In such a multifaceted scientific-clinical context, here we analyze the peptide commonality between TT, a powerful neurotoxin used in animal models of experimental epilepsy [46–50], and human antigens that have been related to epilepsy, searching for possible immunological link(s) that might contribute to epileptogenesis. Indeed, a massive peptide overlap characterizes microbial and human proteomes [51–54] and gives grounds for questioning whether immune response(s) to microbial infections might potentially result in cross-reactions against neuronal antigens [55–58]. Pathogen versus human immune cross-reactivity might contribute to explaining the association between microbial infections and neurological syndromes  and assumes a special significance during pregnancy in light of the consequent possible neurodevelopmental alterations in the fetus and offspring [26, 58].
We report that the tetanus neurotoxin and human epilepsy antigens share an ample pentapeptide platform. The bacterial versus human peptide overlap is not random and, importantly, a search through the Immune Epitope Database (IEDB; http://www.immuneepitope.org/) reveals that the shared pentapeptides are part of TT-derived epitopes. The latter datum is relevant also in light of the role of pentapeptides as minimal functional units in cell biology and immunology [60, 61]. On the whole, the results support the possibility that immune cross-reactions may occur between TT and epilepsy-related proteins.
TT protein sequence, UniProtKB/Swiss-Prot accession number: P04958, 1315aa long, from Clostridium tetani (NCBI Taxonomic identifier: 212717; further details at http://www.ncbi.nlm.nih.gov/Taxonomy/Browser/wwwtax.cgi) was analyzed for pentapeptide sharing with epilepsy-associated proteins as follows. First, a pentapeptide library was constructed by dissecting the TT primary sequence into pentapeptides offset by one residue, that is, MPITI, PITIN, ITINN, TINNF, INNFR, and so forth. Then, each of the final 1311 pentamers was analyzed for instances of the same match within a library consisting of primary sequences of human proteins that, when altered, have been associated with epilepsy. The number of matches and the human proteins sharing matches were recorded.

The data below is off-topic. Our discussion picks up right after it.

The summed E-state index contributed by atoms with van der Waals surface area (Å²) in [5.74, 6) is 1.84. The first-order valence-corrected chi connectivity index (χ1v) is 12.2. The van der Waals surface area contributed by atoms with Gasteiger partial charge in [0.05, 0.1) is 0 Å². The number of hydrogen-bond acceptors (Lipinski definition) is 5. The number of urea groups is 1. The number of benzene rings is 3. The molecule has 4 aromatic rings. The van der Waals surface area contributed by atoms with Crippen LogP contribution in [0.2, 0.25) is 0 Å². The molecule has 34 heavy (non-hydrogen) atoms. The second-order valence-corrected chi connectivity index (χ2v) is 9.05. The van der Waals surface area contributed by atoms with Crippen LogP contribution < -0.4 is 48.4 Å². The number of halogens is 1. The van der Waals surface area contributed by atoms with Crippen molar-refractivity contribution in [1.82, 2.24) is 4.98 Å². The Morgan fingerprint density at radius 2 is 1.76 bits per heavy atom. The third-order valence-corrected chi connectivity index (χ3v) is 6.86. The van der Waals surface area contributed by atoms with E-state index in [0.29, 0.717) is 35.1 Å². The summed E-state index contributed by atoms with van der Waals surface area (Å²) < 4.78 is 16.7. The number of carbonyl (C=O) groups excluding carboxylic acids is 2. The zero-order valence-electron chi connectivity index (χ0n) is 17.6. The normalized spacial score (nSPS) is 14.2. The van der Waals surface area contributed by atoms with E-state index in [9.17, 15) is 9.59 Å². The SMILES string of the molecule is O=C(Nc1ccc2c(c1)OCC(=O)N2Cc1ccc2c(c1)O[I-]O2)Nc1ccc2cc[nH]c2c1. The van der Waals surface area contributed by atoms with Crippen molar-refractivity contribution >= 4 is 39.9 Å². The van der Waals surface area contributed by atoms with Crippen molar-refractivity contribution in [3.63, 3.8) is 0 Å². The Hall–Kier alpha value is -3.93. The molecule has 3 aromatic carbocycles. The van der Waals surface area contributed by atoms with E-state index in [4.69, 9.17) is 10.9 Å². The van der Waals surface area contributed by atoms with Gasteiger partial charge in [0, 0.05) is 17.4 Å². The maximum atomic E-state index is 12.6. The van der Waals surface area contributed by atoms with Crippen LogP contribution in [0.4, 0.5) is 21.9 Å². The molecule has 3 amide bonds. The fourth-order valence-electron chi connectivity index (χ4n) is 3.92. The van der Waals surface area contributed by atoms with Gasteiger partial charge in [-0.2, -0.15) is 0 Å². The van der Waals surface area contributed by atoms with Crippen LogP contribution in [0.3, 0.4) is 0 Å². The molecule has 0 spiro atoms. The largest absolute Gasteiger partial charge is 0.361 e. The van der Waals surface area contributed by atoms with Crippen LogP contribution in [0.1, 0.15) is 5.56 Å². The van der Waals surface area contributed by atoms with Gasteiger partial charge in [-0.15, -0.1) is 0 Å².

Epilepsy-associated proteins were randomly retrieved from UniProtKB Database (http://www.uniprot.org/). An unbiased set of proteins that on whatever basis (i.e., differential regulation, protein modification, or mutation) had been involved in or related to epilepsy was obtained utilizing “epilepsy” and “Homo sapiens” as keywords. Only canonical protein sequences were considered. At the time of this study, the keyword-guided search produced a library of 133 human UniProt entries, for a total of 106,022aa. Epilepsy-associated proteins are reported as UniProtKB/Swiss-Prot entry names throughout the paper, unless when discussed in detail. Any pentapeptide occurrence in the set of epilepsy-associated proteins was termed a match.
A set of proteins associated with Down syndrome, a genetic disease in which infectious agents have no role, was retrieved from UniProtKB Database and used as a comparison sample. This set was formed by the following proteins listed according to the aa length, with UniProtKB/Swiss-Prot entries in parentheses: (1) Down syndrome critical region protein 10 (P59022, DSC10), 87aa; (2) Down syndrome critical region protein 8 (Q96T75, DSCR8), 97aa; (3) Down syndrome critical region protein 4 (P56555, DSCR4), 118aa; (4) Down syndrome critical region protein 9 (P59020, DSCR9), 149aa; (5) Down syndrome critical region protein 5 or phosphatidylinositol N-acetylglucosaminyltransferase subunit P (P57054, PIGP), 158aa; (6) Down syndrome critical region protein 6 or protein ripply3 (P57055, DSCR6), 190aa; (7) Down syndrome candidate region 1-like 1 or regulator of calcineurin 2 (Q14206, RCAN2), 197aa; (8) Down syndrome candidate region 1-like protein 2 or regulator of calcineurin 3 (Q9UKA8, RCAN3), 241aa; (9) Down syndrome critical region protein 1 or regulator of calcineurin 1 (P53805, RCAN1), 252aa; (10) Down syndrome critical region protein 2 or proteasome assembly chaperone 1 (O95456, PSMG1), 288aa; and (11) Down syndrome critical region protein 3 (O14972, DSCR3), 297aa.